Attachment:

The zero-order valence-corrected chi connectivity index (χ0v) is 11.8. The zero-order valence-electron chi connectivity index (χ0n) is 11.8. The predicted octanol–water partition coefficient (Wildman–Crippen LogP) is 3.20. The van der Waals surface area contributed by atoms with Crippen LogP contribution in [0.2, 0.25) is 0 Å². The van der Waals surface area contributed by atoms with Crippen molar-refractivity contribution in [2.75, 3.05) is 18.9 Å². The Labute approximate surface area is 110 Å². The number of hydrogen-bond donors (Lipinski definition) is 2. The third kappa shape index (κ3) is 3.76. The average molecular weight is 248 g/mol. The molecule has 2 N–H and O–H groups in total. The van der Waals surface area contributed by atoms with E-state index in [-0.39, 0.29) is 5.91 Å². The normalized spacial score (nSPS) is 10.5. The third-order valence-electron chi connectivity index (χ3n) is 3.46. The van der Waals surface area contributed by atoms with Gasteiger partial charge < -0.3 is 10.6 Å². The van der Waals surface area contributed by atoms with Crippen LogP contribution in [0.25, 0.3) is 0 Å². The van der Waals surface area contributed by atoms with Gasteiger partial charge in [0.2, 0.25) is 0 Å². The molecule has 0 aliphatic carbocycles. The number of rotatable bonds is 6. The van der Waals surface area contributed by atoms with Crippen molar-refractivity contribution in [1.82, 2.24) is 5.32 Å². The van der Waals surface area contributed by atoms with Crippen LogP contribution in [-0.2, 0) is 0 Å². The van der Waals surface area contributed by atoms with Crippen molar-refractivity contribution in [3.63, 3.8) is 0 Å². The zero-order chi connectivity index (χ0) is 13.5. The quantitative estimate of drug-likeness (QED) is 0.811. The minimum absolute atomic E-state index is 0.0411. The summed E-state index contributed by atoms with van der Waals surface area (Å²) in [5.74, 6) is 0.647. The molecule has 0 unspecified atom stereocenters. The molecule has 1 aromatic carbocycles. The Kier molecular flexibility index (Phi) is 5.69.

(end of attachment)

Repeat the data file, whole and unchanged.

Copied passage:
The zero-order valence-corrected chi connectivity index (χ0v) is 11.8. The zero-order valence-electron chi connectivity index (χ0n) is 11.8. The predicted octanol–water partition coefficient (Wildman–Crippen LogP) is 3.20. The van der Waals surface area contributed by atoms with Crippen LogP contribution in [0.2, 0.25) is 0 Å². The van der Waals surface area contributed by atoms with Crippen molar-refractivity contribution in [2.75, 3.05) is 18.9 Å². The Labute approximate surface area is 110 Å². The number of hydrogen-bond donors (Lipinski definition) is 2. The third kappa shape index (κ3) is 3.76. The average molecular weight is 248 g/mol. The molecule has 2 N–H and O–H groups in total. The van der Waals surface area contributed by atoms with E-state index in [-0.39, 0.29) is 5.91 Å². The normalized spacial score (nSPS) is 10.5. The third-order valence-electron chi connectivity index (χ3n) is 3.46. The van der Waals surface area contributed by atoms with Gasteiger partial charge < -0.3 is 10.6 Å². The van der Waals surface area contributed by atoms with Crippen LogP contribution in [0.25, 0.3) is 0 Å². The van der Waals surface area contributed by atoms with Gasteiger partial charge in [0.2, 0.25) is 0 Å². The molecule has 0 aliphatic carbocycles. The number of rotatable bonds is 6. The van der Waals surface area contributed by atoms with Crippen molar-refractivity contribution in [1.82, 2.24) is 5.32 Å². The van der Waals surface area contributed by atoms with Crippen LogP contribution in [-0.2, 0) is 0 Å². The van der Waals surface area contributed by atoms with Crippen molar-refractivity contribution in [3.63, 3.8) is 0 Å². The zero-order chi connectivity index (χ0) is 13.5. The quantitative estimate of drug-likeness (QED) is 0.811. The minimum absolute atomic E-state index is 0.0411. The summed E-state index contributed by atoms with van der Waals surface area (Å²) in [5.74, 6) is 0.647. The molecule has 0 unspecified atom stereocenters. The molecule has 1 aromatic carbocycles. The Kier molecular flexibility index (Phi) is 5.69.